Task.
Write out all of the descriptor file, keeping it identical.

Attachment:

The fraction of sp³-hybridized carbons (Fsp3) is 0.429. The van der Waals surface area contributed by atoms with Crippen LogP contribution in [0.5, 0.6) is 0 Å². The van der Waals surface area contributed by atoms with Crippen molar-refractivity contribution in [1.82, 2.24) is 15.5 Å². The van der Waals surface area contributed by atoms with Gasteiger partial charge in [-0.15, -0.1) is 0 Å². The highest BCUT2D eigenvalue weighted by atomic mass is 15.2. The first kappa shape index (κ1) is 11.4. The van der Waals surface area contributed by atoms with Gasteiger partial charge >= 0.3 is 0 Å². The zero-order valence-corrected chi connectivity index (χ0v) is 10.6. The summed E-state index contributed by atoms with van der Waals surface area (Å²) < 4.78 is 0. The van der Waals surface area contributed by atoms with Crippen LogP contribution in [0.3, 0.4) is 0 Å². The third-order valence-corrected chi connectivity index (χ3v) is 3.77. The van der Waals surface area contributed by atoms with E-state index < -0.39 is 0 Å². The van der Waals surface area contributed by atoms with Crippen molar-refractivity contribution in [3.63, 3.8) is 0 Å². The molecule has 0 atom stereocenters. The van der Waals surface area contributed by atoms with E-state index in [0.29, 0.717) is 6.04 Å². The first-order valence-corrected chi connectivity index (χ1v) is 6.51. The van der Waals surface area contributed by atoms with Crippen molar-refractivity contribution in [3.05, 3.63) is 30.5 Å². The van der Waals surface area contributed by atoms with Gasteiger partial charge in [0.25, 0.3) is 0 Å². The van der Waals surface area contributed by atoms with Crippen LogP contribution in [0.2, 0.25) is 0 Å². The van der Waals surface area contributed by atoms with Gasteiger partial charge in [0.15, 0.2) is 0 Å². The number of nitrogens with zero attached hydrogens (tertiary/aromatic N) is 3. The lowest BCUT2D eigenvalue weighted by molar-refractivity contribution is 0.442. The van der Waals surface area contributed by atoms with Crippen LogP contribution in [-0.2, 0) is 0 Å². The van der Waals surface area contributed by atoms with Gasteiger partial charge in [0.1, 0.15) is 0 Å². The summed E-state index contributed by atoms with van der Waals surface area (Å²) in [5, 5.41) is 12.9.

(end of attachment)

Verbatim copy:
The fraction of sp³-hybridized carbons (Fsp3) is 0.429. The van der Waals surface area contributed by atoms with Crippen LogP contribution in [0.5, 0.6) is 0 Å². The van der Waals surface area contributed by atoms with Crippen molar-refractivity contribution in [1.82, 2.24) is 15.5 Å². The van der Waals surface area contributed by atoms with Gasteiger partial charge in [-0.15, -0.1) is 0 Å². The highest BCUT2D eigenvalue weighted by atomic mass is 15.2. The first kappa shape index (κ1) is 11.4. The van der Waals surface area contributed by atoms with Gasteiger partial charge >= 0.3 is 0 Å². The zero-order valence-corrected chi connectivity index (χ0v) is 10.6. The summed E-state index contributed by atoms with van der Waals surface area (Å²) < 4.78 is 0. The van der Waals surface area contributed by atoms with Crippen LogP contribution in [0.3, 0.4) is 0 Å². The third-order valence-corrected chi connectivity index (χ3v) is 3.77. The van der Waals surface area contributed by atoms with E-state index < -0.39 is 0 Å². The van der Waals surface area contributed by atoms with Crippen molar-refractivity contribution in [3.63, 3.8) is 0 Å². The molecule has 0 atom stereocenters. The van der Waals surface area contributed by atoms with E-state index in [0.29, 0.717) is 6.04 Å². The first-order valence-corrected chi connectivity index (χ1v) is 6.51. The van der Waals surface area contributed by atoms with Crippen molar-refractivity contribution in [3.05, 3.63) is 30.5 Å². The van der Waals surface area contributed by atoms with Gasteiger partial charge in [0.25, 0.3) is 0 Å². The van der Waals surface area contributed by atoms with Crippen LogP contribution in [0.2, 0.25) is 0 Å². The van der Waals surface area contributed by atoms with Gasteiger partial charge in [0.15, 0.2) is 0 Å². The number of nitrogens with zero attached hydrogens (tertiary/aromatic N) is 3. The lowest BCUT2D eigenvalue weighted by molar-refractivity contribution is 0.442. The van der Waals surface area contributed by atoms with Crippen LogP contribution in [-0.2, 0) is 0 Å². The van der Waals surface area contributed by atoms with Gasteiger partial charge in [0.1, 0.15) is 0 Å². The summed E-state index contributed by atoms with van der Waals surface area (Å²) in [5, 5.41) is 12.9.